One of the most common facts said to console someone who fears flying is; “you are more likely be in a car accident on the way to the airport than be in a plane crash.” This is obviously true. The odds of being in a car accident is roughly 1/84 while the odds of being in a plane crash is in the ballpark of 1/500,000.

My mom has a relatively significant fear of flying. The times which she was forced to fly, I remember her trying to fall asleep before lift off while today she tries her hardest to avoid ever flying– I would say she hasn’t flown in the last 15 years or so. Well one day I was pondering to myself about this irrational fear (shortly before I was to be flying to Atlanta) when a thought arose. I wondered; maybe their fears aren’t completely irrational. Maybe the question that is being asked isn’t properly answering what they really fear. Clearly you are more likely to be in a car accident than a plane accident. But you are much more likely to die if you are in a plane crash rather than if you are in a car crash– By roughly 66 times. I think that what aerophobics fear most is *dying* by plane crash. So I decided to see if this question had any weight to it. Using my mathematical background, I knew which mathematical model could answer this question. The model is known as conditional probability.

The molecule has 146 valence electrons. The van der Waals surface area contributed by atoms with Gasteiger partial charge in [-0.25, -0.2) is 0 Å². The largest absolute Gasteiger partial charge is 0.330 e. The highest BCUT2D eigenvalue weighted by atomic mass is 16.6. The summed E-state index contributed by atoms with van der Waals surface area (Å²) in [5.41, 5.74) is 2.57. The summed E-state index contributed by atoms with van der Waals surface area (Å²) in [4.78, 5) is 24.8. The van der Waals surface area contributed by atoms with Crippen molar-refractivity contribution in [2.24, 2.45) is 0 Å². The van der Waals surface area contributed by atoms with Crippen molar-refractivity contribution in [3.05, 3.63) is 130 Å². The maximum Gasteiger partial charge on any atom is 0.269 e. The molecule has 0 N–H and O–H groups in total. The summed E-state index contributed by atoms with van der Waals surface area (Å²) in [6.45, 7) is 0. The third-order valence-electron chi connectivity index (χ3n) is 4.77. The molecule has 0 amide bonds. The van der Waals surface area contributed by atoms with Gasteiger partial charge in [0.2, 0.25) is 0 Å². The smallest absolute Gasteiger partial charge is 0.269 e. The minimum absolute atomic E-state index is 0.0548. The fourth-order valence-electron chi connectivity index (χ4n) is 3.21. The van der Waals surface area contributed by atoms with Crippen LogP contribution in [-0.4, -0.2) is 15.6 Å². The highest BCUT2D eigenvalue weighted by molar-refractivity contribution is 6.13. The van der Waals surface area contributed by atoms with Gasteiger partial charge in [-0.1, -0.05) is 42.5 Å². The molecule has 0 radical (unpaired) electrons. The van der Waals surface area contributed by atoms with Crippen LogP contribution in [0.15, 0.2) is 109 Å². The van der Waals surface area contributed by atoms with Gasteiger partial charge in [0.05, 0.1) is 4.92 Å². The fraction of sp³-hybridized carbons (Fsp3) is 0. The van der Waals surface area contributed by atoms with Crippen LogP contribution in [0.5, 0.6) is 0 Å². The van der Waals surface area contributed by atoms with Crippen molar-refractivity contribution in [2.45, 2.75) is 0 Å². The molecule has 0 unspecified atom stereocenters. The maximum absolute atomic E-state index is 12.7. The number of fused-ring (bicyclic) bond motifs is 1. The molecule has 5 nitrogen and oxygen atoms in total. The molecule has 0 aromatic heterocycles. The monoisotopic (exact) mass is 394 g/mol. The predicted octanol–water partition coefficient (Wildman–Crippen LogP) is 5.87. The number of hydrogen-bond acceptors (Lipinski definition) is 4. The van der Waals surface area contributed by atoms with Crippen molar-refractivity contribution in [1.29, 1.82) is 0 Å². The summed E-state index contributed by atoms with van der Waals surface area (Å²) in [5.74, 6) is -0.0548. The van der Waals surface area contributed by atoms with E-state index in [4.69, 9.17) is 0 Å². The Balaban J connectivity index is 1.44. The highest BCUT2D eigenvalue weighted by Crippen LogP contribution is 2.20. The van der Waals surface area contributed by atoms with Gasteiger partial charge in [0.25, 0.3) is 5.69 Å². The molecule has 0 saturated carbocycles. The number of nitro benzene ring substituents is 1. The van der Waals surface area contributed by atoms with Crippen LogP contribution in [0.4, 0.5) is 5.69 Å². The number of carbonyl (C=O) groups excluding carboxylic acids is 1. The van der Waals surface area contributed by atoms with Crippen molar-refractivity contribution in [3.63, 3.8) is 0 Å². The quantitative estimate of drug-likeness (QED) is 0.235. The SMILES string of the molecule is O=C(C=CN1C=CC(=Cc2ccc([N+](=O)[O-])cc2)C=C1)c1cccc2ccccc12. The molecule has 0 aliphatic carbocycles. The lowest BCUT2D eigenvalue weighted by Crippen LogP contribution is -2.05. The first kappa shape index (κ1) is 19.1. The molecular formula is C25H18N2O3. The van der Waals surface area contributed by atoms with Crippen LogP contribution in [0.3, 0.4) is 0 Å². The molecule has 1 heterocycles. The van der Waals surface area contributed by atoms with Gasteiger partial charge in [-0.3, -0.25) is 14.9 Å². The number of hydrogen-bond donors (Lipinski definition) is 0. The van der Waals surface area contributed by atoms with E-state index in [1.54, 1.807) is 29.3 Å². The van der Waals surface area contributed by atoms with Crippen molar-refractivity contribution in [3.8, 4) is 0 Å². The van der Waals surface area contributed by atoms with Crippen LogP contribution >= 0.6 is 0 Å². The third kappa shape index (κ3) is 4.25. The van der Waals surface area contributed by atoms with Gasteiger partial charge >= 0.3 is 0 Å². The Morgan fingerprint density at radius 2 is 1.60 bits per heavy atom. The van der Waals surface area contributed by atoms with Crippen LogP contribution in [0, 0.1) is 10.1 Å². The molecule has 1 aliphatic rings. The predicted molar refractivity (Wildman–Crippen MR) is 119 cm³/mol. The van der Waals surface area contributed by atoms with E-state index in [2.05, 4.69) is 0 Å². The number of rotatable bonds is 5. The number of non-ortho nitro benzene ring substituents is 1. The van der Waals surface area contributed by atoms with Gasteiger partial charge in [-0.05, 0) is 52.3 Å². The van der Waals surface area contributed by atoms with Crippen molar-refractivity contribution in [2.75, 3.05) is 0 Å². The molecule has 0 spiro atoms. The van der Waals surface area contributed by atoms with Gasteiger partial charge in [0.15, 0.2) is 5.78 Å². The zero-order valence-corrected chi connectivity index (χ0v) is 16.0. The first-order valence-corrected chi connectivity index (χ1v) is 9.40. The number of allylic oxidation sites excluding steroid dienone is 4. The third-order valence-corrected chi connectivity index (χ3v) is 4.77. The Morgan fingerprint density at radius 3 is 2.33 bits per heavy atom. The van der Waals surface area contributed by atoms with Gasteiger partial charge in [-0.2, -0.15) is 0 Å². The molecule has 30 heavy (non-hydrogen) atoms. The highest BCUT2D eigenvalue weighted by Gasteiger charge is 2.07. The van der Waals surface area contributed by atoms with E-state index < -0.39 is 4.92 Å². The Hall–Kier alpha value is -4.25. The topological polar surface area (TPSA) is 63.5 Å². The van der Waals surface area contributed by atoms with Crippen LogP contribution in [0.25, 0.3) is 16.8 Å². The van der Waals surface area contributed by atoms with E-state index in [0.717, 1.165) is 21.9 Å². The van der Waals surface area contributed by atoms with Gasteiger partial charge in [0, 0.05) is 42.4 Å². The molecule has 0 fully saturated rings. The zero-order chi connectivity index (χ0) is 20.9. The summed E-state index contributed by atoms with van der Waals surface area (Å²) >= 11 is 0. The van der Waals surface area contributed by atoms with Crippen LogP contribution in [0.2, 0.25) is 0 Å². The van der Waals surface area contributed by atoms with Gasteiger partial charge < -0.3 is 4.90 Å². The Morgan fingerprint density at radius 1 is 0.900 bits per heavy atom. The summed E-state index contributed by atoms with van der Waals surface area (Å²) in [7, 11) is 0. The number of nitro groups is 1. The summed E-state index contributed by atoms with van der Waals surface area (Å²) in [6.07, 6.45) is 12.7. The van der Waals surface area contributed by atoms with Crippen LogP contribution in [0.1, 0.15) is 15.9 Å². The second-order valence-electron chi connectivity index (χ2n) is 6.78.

**Conditional Probability**

When first taking a course on probability, conditional probability is one of the first things one begins to learn. It is actually very simple to grasp at first, though the questions can become relatively complex and most universities are aware of all of the harder questions. Lucky for us, the question we are asking today is pretty easy. First however, I need to give a quick introduction to probability.

When determining the probability of an event, questions can be quite elementary. For instance, suppose you have a bag with 4 green balls and 12 red balls. If you put your hand in the bag (and you can’t see inside) and choose a ball at random, what is the probability that you choose a green ball? The answer is simple, there are 16 balls in the bag, 4 of which are green. Therefore the probability you choose a green ball is 4/16 which reduces to 1/4. Conditional probability is just a little more complex.

The easiest way to look at conditional probability is to understand that there are just a few more variables. One of the most basic ways that conditional probability can be stated is this; given two events, A and B, with the probability of B not equal to zero. What is the conditional probability of A, *given *B? This may sound confusing but I believe an example will help.

EXAMPLE:

Suppose you have 2 bags. Suppose bag 1 contains 4 red balls and 2 green balls, while bag 2 contains 3 red balls and 5 green balls. Suppose you are given a bag and you randomly select a ball out of the bag and it is a red ball. The question can then be asked, given that you selected a red ball, what is the probability it was from bag 2?

Now we need to know some terminology.

P(R) means: Probability of selecting a red ball. Similarly, P(G) would be “math” for “the probability of selecting a green ball”. Now the next one may be difficult if you are not mathematically savvy.